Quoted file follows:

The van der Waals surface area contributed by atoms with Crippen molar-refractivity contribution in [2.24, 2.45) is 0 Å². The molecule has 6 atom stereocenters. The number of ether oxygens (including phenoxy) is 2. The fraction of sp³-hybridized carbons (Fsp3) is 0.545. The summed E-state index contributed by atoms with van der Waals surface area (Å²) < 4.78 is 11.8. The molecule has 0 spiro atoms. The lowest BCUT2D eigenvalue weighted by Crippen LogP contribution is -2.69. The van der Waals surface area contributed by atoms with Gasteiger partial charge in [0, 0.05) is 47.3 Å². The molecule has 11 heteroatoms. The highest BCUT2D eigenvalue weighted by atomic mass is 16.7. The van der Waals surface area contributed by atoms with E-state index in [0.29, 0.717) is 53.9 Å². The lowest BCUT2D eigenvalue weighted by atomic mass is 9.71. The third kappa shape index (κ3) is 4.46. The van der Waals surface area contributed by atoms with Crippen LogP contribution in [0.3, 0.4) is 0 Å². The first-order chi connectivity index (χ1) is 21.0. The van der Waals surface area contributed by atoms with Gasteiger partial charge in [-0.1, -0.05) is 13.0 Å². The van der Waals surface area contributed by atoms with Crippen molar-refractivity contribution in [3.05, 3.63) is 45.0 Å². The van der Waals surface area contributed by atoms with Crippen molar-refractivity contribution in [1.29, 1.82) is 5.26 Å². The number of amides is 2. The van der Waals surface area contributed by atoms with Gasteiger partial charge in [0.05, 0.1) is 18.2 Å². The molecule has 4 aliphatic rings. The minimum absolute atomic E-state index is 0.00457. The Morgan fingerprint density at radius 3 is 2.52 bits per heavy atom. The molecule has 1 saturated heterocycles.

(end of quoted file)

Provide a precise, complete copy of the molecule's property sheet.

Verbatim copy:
The van der Waals surface area contributed by atoms with Crippen molar-refractivity contribution in [2.24, 2.45) is 0 Å². The molecule has 6 atom stereocenters. The number of ether oxygens (including phenoxy) is 2. The fraction of sp³-hybridized carbons (Fsp3) is 0.545. The summed E-state index contributed by atoms with van der Waals surface area (Å²) < 4.78 is 11.8. The molecule has 0 spiro atoms. The lowest BCUT2D eigenvalue weighted by Crippen LogP contribution is -2.69. The van der Waals surface area contributed by atoms with Gasteiger partial charge in [0, 0.05) is 47.3 Å². The molecule has 11 heteroatoms. The highest BCUT2D eigenvalue weighted by atomic mass is 16.7. The van der Waals surface area contributed by atoms with E-state index in [0.29, 0.717) is 53.9 Å². The lowest BCUT2D eigenvalue weighted by atomic mass is 9.71. The third kappa shape index (κ3) is 4.46. The van der Waals surface area contributed by atoms with Crippen LogP contribution in [0.3, 0.4) is 0 Å². The first-order chi connectivity index (χ1) is 21.0. The van der Waals surface area contributed by atoms with Gasteiger partial charge in [-0.1, -0.05) is 13.0 Å². The van der Waals surface area contributed by atoms with Crippen molar-refractivity contribution in [3.05, 3.63) is 45.0 Å². The van der Waals surface area contributed by atoms with Crippen molar-refractivity contribution in [1.29, 1.82) is 5.26 Å². The number of amides is 2. The van der Waals surface area contributed by atoms with Gasteiger partial charge in [0.05, 0.1) is 18.2 Å². The molecule has 4 aliphatic rings. The minimum absolute atomic E-state index is 0.00457. The Morgan fingerprint density at radius 3 is 2.52 bits per heavy atom. The molecule has 1 saturated heterocycles.